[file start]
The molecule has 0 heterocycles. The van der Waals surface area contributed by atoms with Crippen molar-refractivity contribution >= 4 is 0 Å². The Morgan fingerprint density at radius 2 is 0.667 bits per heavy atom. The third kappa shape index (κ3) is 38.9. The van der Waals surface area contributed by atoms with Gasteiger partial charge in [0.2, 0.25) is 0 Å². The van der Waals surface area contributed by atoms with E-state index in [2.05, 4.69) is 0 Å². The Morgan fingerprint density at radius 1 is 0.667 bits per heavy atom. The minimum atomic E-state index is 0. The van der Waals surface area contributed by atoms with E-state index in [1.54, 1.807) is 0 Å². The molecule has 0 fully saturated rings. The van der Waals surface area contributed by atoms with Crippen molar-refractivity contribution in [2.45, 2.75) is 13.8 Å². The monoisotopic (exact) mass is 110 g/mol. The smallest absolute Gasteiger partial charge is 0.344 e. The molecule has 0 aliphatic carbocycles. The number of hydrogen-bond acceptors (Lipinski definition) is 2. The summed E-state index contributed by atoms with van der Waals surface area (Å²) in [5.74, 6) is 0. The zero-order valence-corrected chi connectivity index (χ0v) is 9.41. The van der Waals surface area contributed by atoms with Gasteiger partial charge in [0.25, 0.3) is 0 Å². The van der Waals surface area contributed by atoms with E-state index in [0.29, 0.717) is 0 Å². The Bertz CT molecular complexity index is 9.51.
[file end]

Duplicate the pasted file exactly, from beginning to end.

The molecule has 0 heterocycles. The van der Waals surface area contributed by atoms with Crippen molar-refractivity contribution >= 4 is 0 Å². The Morgan fingerprint density at radius 2 is 0.667 bits per heavy atom. The third kappa shape index (κ3) is 38.9. The van der Waals surface area contributed by atoms with Gasteiger partial charge in [0.2, 0.25) is 0 Å². The van der Waals surface area contributed by atoms with E-state index in [2.05, 4.69) is 0 Å². The Morgan fingerprint density at radius 1 is 0.667 bits per heavy atom. The minimum atomic E-state index is 0. The van der Waals surface area contributed by atoms with E-state index in [1.54, 1.807) is 0 Å². The molecule has 0 fully saturated rings. The van der Waals surface area contributed by atoms with Crippen molar-refractivity contribution in [2.45, 2.75) is 13.8 Å². The monoisotopic (exact) mass is 110 g/mol. The smallest absolute Gasteiger partial charge is 0.344 e. The molecule has 0 aliphatic carbocycles. The number of hydrogen-bond acceptors (Lipinski definition) is 2. The summed E-state index contributed by atoms with van der Waals surface area (Å²) in [5.74, 6) is 0. The zero-order valence-corrected chi connectivity index (χ0v) is 9.41. The van der Waals surface area contributed by atoms with Gasteiger partial charge in [0.25, 0.3) is 0 Å². The van der Waals surface area contributed by atoms with E-state index in [0.29, 0.717) is 0 Å². The Bertz CT molecular complexity index is 9.51.